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What to do when ex-spouse fails to pay joint mortgage and failure harms other spouse's credit score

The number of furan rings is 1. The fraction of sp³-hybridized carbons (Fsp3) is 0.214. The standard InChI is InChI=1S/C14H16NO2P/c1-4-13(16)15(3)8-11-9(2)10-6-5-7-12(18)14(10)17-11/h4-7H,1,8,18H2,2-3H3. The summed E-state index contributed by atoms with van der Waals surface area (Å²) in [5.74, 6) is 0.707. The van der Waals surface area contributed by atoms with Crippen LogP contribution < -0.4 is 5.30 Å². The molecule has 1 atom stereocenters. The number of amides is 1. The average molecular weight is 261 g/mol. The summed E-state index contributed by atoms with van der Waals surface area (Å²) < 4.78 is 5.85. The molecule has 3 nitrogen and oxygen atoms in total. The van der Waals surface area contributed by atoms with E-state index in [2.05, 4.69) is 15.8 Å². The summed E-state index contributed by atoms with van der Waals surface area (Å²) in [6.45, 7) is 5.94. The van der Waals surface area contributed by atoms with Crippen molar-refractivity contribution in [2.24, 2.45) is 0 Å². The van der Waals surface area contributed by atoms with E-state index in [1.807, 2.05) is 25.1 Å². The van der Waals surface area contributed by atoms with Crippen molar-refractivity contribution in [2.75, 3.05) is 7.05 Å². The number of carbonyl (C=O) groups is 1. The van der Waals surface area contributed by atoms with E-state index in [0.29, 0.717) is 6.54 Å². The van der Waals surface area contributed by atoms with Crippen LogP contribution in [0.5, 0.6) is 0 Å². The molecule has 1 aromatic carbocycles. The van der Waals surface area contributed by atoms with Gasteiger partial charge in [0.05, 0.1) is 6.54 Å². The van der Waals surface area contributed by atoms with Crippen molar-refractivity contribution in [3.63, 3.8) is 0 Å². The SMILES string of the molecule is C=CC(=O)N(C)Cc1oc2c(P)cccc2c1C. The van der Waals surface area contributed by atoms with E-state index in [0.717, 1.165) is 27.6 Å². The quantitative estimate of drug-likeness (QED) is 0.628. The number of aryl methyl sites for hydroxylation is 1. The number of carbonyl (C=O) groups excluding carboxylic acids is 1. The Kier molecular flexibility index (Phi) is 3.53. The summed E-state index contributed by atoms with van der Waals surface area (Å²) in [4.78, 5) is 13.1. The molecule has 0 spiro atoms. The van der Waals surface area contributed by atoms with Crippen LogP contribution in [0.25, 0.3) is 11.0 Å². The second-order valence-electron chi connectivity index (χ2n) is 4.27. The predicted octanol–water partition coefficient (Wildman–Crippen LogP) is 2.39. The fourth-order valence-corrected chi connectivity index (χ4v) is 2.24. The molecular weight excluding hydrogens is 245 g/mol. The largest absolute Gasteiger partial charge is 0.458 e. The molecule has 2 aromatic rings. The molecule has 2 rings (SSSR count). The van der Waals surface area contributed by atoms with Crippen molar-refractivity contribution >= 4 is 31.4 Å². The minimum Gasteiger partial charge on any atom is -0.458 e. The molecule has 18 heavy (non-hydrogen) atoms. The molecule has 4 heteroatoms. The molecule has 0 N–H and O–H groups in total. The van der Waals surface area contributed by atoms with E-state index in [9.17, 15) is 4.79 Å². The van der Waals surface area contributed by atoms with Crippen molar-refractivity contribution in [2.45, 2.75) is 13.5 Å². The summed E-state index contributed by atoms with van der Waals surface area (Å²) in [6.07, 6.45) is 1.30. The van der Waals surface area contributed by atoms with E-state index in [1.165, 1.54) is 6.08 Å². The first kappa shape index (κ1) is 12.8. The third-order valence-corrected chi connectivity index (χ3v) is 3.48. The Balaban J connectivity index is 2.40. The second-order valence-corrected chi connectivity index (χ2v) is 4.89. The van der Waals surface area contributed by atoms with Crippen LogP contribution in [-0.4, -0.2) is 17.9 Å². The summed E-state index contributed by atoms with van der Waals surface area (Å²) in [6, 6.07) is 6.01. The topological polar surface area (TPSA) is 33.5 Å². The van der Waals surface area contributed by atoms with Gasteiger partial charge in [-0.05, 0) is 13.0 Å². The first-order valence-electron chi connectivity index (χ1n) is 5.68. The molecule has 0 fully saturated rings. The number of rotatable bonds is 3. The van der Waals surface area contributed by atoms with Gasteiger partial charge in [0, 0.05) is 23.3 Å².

Q. My ex-wife still lives in what was our house. My name is not on the deed as a result of the Court’s action, but I am still a responsible party on the mortgage. The Ex is not paying the mortgage and it is hurting my credit. How can I get off the mortgage and how can I clean up my credit history?A. In these economic times, this is a common problem after divorce. The divorce court’s ruling that one party pay a mortgage is not binding on the bank holding the mortgage. So, when the party who is ordered to pay fails to do so, the bank will seek payments from the other party. Indeed, the first party’s failure to pay–which is a violation of the divorce court’s orders – will have negative consequences for both parties’ credit scores.At this stage of the game, your wife could voluntarily try to refinance the mortgage, but I’m guessing she won’t be able to do so – if she were in a solid financial condition, she would be making payments now. Your best option may be to go back to court and ask the judge to order the ex-wife to refinance the mortgage or to sell the property. You should consult with your divorce attorney to explore various options to accomplish this. If your ex-wife is in violation of court orders, you should be able to file an indirect contempt action against her and seek attorney fees as part of your relief. You could seek an order requiring the refinancing or sale of the property in the same action.Fixing your credit will not be an easy matter. I would begin by obtaining credit reports from the major credit reporting agencies. Then, you will need to identify the negative entries on those reports that resulted from your ex-wife’s violation of the Court’s orders in the divorce. Get certified copies of all documentation from the Court showing that payment of the mortgage, and other bills, was your ex-wife’s responsibility and you have taken steps to force her to comply with the Court’s orders. Write a letter to each credit reporting agency explaining the situation and provide the copies of the Court documents. The credit reporting agencies should then make adjustments in your reports and eventually your credit score will improve to levels it should have been in the first place. If this approach does not result in changes in your credit report that you believe are necessary, contact an attorney experienced with dealing with those agencies for assistance.I hope this was helpful.David J. Brown, Managing AttorneyThe Law Offices of David J. Brown, LC1040 New Hampshire, Suite 14Lawrence, Kansas 66044 785-842-0777 Because every legal situation is different, no response or comment in this blog can be considered legal advice to any one person, even the person who posed the original question that prompted a discussion because the answers will be generalized to provide basic information for all readers. Anyone with a real or potential legal problem should seek the advice of a practicing attorney who is educated and experienced in the area of law in question. Use of this blog does not create an attorney-client relationship between the reader and The Law Offices of David J. Brown, LC.


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